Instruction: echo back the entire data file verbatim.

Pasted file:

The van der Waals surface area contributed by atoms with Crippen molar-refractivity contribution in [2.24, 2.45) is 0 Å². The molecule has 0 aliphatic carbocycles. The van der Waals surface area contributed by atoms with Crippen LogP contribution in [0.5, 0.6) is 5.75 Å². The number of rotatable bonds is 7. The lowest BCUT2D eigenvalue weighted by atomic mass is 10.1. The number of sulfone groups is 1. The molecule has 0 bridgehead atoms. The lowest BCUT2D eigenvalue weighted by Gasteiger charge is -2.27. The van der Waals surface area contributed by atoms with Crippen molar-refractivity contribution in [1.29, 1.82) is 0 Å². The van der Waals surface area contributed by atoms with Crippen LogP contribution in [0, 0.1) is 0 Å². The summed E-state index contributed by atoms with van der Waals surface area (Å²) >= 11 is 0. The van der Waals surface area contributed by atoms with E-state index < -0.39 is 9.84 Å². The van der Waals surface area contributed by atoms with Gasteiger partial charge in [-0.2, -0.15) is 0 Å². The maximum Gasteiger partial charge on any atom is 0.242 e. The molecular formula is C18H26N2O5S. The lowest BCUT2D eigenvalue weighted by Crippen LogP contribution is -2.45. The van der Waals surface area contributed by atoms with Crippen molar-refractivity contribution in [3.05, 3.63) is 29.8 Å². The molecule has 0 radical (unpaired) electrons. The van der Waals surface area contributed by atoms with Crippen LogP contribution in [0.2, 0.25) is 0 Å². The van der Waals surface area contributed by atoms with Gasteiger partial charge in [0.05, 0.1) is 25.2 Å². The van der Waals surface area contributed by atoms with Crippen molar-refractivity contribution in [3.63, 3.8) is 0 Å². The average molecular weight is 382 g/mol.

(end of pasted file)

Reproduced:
The van der Waals surface area contributed by atoms with Crippen molar-refractivity contribution in [2.24, 2.45) is 0 Å². The molecule has 0 aliphatic carbocycles. The van der Waals surface area contributed by atoms with Crippen LogP contribution in [0.5, 0.6) is 5.75 Å². The number of rotatable bonds is 7. The lowest BCUT2D eigenvalue weighted by atomic mass is 10.1. The number of sulfone groups is 1. The molecule has 0 bridgehead atoms. The lowest BCUT2D eigenvalue weighted by Gasteiger charge is -2.27. The van der Waals surface area contributed by atoms with Crippen molar-refractivity contribution in [1.29, 1.82) is 0 Å². The van der Waals surface area contributed by atoms with Crippen LogP contribution in [0, 0.1) is 0 Å². The summed E-state index contributed by atoms with van der Waals surface area (Å²) >= 11 is 0. The van der Waals surface area contributed by atoms with E-state index < -0.39 is 9.84 Å². The van der Waals surface area contributed by atoms with Gasteiger partial charge in [-0.2, -0.15) is 0 Å². The maximum Gasteiger partial charge on any atom is 0.242 e. The molecular formula is C18H26N2O5S. The lowest BCUT2D eigenvalue weighted by Crippen LogP contribution is -2.45. The van der Waals surface area contributed by atoms with Crippen molar-refractivity contribution in [3.05, 3.63) is 29.8 Å². The molecule has 0 radical (unpaired) electrons. The van der Waals surface area contributed by atoms with Crippen LogP contribution in [0.2, 0.25) is 0 Å². The van der Waals surface area contributed by atoms with Gasteiger partial charge in [0.05, 0.1) is 25.2 Å². The van der Waals surface area contributed by atoms with Crippen molar-refractivity contribution in [3.63, 3.8) is 0 Å². The average molecular weight is 382 g/mol.